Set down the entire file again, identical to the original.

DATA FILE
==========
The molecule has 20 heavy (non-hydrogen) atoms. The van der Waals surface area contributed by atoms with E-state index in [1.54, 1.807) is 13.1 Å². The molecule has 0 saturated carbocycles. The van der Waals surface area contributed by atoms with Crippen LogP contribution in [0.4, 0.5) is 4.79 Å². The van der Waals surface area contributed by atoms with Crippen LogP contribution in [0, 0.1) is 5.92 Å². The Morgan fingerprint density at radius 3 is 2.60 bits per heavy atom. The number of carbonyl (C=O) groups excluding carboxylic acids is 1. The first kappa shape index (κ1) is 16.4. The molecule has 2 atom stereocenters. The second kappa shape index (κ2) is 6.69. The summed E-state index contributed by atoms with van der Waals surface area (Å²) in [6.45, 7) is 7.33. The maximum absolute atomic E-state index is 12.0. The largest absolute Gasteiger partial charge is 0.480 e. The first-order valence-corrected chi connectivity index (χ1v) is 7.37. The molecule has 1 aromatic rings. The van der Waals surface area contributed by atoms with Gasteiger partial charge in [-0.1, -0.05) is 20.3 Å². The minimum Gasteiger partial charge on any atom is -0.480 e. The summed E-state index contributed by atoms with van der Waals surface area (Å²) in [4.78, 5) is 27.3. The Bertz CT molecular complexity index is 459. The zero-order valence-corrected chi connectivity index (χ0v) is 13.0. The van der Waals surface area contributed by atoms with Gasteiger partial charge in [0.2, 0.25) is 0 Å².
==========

The molecule has 20 heavy (non-hydrogen) atoms. The van der Waals surface area contributed by atoms with E-state index in [1.54, 1.807) is 13.1 Å². The molecule has 0 saturated carbocycles. The van der Waals surface area contributed by atoms with Crippen LogP contribution in [0.4, 0.5) is 4.79 Å². The van der Waals surface area contributed by atoms with Crippen LogP contribution in [0, 0.1) is 5.92 Å². The Morgan fingerprint density at radius 3 is 2.60 bits per heavy atom. The number of carbonyl (C=O) groups excluding carboxylic acids is 1. The first kappa shape index (κ1) is 16.4. The molecule has 2 atom stereocenters. The second kappa shape index (κ2) is 6.69. The summed E-state index contributed by atoms with van der Waals surface area (Å²) in [6.45, 7) is 7.33. The maximum absolute atomic E-state index is 12.0. The largest absolute Gasteiger partial charge is 0.480 e. The first-order valence-corrected chi connectivity index (χ1v) is 7.37. The molecule has 1 aromatic rings. The van der Waals surface area contributed by atoms with Gasteiger partial charge in [-0.1, -0.05) is 20.3 Å². The minimum Gasteiger partial charge on any atom is -0.480 e. The summed E-state index contributed by atoms with van der Waals surface area (Å²) in [4.78, 5) is 27.3. The Bertz CT molecular complexity index is 459. The zero-order valence-corrected chi connectivity index (χ0v) is 13.0. The van der Waals surface area contributed by atoms with Gasteiger partial charge in [0.2, 0.25) is 0 Å².